Speaking with TheStreet in October, Paul conceded that he’s no expert on cryptocurrencies (back in 2014, he argued that bitcoin wasn’t “true money”). That said, he voiced his support for cryptocurrency in the most recent interview, arguing that it lends credence to the emergence of alternative currencies against the U.S. dollar.And while Bitcoin’s eye-popping price movements have some observers saying the market is in bubble territory, Naval Ravikant, the co-founder of AngelList, while he’s not ruling it out entirely, holds a less alarmist view.
“Money is a bubble that never pops,” he said at yesterday’s Token Summit II in San Francisco.
He told attendees:
“It’s a consensus hallucination.”
And speaking to the newfound attention to bitcoin, Ravikant said people are interested in growing the wealth that they have. With most savings accounts returning zero these days – as central banks conduct what Ravikant called their “grand money printing experiment” – the general public is looking for alternative places to store their money and watch it grow.Bitcoin and other protocols seem to offer that, as even the less-developed cryptocurrencies are showing substantial returns.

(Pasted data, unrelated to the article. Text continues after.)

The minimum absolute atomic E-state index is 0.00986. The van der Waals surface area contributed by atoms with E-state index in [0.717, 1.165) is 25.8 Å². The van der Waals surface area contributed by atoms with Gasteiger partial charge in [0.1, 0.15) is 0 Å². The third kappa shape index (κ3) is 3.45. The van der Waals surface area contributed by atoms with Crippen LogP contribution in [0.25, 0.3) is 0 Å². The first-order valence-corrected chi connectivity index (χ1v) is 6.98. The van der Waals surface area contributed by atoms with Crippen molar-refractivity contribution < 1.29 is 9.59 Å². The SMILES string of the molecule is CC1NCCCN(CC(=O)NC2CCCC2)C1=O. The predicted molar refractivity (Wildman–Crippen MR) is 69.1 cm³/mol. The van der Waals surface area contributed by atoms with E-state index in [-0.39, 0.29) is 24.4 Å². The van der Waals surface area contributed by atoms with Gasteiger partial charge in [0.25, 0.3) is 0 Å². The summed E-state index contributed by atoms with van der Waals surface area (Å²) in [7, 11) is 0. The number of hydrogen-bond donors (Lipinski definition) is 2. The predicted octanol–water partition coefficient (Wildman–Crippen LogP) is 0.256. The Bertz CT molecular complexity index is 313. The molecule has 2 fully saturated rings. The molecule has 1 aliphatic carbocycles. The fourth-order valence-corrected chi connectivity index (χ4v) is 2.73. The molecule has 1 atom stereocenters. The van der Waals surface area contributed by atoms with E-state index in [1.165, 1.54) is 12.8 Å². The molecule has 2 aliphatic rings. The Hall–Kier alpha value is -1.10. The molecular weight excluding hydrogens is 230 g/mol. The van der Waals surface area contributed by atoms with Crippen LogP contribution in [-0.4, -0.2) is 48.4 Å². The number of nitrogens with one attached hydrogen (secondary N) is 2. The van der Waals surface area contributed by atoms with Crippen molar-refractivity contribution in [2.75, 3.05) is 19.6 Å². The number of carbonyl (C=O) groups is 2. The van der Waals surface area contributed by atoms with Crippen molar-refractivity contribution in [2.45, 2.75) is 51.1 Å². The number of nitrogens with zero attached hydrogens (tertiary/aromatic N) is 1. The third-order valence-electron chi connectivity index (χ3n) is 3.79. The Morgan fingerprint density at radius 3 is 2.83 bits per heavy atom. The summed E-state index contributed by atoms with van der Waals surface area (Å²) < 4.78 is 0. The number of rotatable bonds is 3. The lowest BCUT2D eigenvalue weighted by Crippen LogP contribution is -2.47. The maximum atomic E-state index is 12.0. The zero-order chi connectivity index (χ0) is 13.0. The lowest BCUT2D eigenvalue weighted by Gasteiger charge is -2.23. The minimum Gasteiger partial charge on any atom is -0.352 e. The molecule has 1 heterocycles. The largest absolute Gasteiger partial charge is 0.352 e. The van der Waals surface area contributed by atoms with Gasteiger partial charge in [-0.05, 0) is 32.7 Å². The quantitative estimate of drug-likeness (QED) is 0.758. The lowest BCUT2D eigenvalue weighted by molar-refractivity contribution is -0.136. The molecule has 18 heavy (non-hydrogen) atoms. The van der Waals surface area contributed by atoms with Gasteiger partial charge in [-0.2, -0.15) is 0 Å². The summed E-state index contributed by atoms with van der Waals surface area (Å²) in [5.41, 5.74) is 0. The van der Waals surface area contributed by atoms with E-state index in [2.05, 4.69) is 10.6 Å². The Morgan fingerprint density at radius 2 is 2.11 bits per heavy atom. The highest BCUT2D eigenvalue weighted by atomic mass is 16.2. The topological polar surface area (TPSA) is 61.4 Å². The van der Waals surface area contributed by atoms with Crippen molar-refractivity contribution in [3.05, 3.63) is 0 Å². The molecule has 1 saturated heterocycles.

“I think people are looking to solve their money problems,” he said.
Additionally, Coindesk notes that the former chairman of the U.S. Federal Reserve, Alan Greenspan, has joined the many financial luminaries to recently criticize bitcoin’s value.Speaking to CNBC, Greenspan compared bitcoin to that of an early American form of money called “Continental currency” that came into use in 1775 and had become worthless by 1782. The paper-based legal tender was used at the time of the American Revolution and was not backed by a commodity such as gold.Noting that bitcoin will likely suffer similar fate, Greenspan said that a “significant share” of Continental currency was still used to create “real goods and services,” even though it had no ultimate worth.He continued: